You’ve heard the old adage that less is more. And when it comes to vibratory equipment this is no exception. At General Kinematics, we pride ourselves on knowing and implementing the newest and most effective processes when it comes to modern vibratory processing equipment. A prime example of this can be seen in our vibratory feeders. Unlike many other manufacturers, we use a Two-Mass vibratory drive instead of a brute force drive. Why? Well, let’s take a look at the difference between the two.

Brute Force Drive

brute-force-example-general-kinematics
A visualization of brute force.

The use of a brute force design, also called a single mass system, is one of the oldest methods to vibrate and move coarse materials in bulk. It uses shafts, rotating weights, and cranks to produce all the force required to vibrate the feeder at a certain speed and linear stroke. This force is created by rotating the twin motors in the opposite direction of one another until the motors synchronize and produce the desired stroke.

These types of feeders are extremely temperamental and do not do well when a new material or a material of a different density is added to the feeder. A change in weight or density could cause changes in the amount of material being processed – and in short, it could slow things down.

Two-Mass Drive

Our Two-Mass drive feeders are extremely efficient – generally feeding aggregate at 2-3 times faster than that of a brute force drive at the same bed depth while using less energy to do so. For example, our PARA-MOUNT II® Vibrating Feeder uses a sub-resonant Two-Mass system in which one mass energizes the other through the use of precision engineered coil springs. This means that less energy is needed to maintain operation because energy is used and stored within the spring system. This system creates a reliable and easily maintained feeder that allows for increased feed capacity as well as an overall reduction in energy costs.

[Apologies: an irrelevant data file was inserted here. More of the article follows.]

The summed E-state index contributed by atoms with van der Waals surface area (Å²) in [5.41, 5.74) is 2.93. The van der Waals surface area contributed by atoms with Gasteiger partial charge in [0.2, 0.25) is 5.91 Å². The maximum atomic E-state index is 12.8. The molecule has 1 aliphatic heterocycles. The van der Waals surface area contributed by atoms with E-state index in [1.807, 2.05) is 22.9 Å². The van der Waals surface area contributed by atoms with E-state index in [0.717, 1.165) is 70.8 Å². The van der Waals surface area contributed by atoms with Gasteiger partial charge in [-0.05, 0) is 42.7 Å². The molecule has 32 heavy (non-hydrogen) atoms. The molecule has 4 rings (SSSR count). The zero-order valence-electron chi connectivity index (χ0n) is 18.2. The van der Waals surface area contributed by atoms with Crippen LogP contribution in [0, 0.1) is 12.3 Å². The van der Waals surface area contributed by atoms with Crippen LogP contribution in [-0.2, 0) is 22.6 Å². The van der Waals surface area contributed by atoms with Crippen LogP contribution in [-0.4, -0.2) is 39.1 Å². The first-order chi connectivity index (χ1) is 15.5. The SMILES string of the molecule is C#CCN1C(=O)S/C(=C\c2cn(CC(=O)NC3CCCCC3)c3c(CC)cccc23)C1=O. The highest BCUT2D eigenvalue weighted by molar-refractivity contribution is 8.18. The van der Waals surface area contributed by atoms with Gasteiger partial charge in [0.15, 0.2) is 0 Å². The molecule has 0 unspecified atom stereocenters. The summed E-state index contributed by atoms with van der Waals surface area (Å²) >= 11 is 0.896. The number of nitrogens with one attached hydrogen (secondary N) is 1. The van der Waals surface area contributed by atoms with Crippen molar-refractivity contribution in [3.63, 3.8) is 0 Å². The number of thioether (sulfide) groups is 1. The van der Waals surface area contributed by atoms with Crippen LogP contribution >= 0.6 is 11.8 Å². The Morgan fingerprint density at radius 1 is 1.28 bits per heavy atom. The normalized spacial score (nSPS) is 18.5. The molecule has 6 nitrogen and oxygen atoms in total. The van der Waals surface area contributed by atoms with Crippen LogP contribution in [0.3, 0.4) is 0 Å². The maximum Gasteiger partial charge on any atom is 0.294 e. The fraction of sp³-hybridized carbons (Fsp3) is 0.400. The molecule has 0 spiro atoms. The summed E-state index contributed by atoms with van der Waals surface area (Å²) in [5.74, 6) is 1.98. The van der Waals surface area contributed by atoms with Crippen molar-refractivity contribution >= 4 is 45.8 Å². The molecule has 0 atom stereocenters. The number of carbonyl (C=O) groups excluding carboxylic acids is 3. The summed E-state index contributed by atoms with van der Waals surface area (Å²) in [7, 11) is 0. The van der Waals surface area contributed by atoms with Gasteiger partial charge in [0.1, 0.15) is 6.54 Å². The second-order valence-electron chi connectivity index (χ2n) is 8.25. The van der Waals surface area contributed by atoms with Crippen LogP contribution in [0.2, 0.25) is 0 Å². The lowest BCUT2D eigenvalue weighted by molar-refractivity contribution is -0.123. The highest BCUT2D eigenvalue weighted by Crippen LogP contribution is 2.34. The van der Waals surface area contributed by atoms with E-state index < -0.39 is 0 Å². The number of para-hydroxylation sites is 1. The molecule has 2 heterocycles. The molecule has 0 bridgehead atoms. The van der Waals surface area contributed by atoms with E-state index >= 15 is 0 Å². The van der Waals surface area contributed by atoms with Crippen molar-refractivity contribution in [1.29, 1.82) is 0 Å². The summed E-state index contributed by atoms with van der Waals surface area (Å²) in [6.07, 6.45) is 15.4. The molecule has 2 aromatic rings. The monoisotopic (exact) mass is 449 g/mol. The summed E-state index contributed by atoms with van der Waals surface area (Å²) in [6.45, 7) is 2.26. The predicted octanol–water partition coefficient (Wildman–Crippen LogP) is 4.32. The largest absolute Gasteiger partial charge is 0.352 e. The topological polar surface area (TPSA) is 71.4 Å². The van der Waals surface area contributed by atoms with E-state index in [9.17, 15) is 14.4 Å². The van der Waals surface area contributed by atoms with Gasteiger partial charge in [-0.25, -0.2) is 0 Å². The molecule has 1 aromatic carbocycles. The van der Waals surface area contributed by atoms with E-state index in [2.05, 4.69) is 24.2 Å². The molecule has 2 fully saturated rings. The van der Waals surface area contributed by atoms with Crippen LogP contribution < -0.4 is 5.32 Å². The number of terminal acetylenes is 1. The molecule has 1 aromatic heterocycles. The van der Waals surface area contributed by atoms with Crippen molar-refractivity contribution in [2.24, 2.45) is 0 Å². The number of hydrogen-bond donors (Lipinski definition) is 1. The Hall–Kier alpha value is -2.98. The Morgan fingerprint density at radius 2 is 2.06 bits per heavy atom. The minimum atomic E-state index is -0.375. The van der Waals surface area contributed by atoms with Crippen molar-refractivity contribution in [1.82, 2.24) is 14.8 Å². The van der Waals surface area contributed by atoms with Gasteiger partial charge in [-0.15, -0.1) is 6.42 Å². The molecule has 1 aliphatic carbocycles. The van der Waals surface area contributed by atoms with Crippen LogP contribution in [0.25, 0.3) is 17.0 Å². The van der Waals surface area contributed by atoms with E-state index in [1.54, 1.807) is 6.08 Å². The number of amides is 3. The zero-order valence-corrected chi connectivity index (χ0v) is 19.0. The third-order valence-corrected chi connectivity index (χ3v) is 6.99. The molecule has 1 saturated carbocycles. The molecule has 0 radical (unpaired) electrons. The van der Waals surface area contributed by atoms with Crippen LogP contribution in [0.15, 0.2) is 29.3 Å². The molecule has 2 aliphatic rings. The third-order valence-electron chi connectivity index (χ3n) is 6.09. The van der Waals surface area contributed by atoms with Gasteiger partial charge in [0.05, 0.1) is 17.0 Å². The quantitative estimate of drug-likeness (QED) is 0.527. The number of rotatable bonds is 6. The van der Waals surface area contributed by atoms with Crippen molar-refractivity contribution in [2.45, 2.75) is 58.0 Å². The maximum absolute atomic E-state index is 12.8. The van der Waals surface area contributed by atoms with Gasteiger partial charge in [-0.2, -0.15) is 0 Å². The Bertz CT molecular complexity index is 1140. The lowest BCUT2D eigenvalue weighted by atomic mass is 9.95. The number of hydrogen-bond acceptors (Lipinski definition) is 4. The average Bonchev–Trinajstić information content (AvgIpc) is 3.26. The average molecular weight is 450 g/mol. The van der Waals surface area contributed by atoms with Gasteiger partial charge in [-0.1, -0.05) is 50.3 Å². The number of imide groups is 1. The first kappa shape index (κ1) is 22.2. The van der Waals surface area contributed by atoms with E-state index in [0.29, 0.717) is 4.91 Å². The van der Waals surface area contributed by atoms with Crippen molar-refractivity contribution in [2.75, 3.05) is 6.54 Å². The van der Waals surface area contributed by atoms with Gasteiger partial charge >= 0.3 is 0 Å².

A bonus to these types of feeders is that they do tremendously well when given a variety of materials and densities to work with. As seen in the video below, we attempted to overload the machine and it kept on working without a hitch.

Check out this video comparing a brute force feeder and a GK Two-Mass feeder to get a better idea of the differences in efficiency and speed.

Examples of Feed Rates

2 inch bed depth –

Brute Force Feeder:    Feed rate is 11 feet per minute

GK Two-Mass Feeder:   Feed rate is 16 feet per minute

6 inch bed depth –

Brute Force Feeder:    Feed rate is 4 feet per minute

GK Two-Mass Feeder:   Feed rate is 12 feet per minute

12 inch bed depth –

Brute Force Feeder:    Feed rate is 1 foot per minute

GK Two-Mass Feeder:   Feed rate is 9 feet per minute

Overall, it’s fairly obvious that a GK Two-Mass system is going to get you more bang for your buck and take you less time to get it. With a brute force feeder, you’re going to be using more energy and getting less output, which doesn’t make much sense to us.

More questions about brute force vs. GK’s Two-Mass feeders? Contact us today.

Related Bulk Processing News

Combating Combustible Dust General Kinematics

Combating Combustible Dust

Combustible dust is a term used to classify any of a wide variety of finely ground organic or metallic materials. It’s generated as a byproduct of various industrial processes across numerous industries including the food, textile, plastics, and power generation industries. According to OSHA, combustible dust can act as a fuel for a fire in […]

Read More
Almond processing General Kinematics

Almond Processing

In honor of our new partnership with SJS, we will be discussing Almond processing. Many of us love almonds, in salads, as a snack, roasted, but how do they get from the tree to our tables?  Here’s an inside look at the process:   Food processing can mean anything from washing to cooking, to packaging, […]

Read More
How to Spot a Bottleneck in Your Manufacturing Facility General Kinematics

How to Spot a Bottleneck in Your Manufacturing Facility

A bottleneck in your manufacturing process is a point in production that dictates the maximum throughput that a system can handle. Ideally, manufacturing systems are not designed to operate at their maximum capacity to allow for the ability to scale production without having to design and implement an entirely new system. However, in some processes, […]

Read More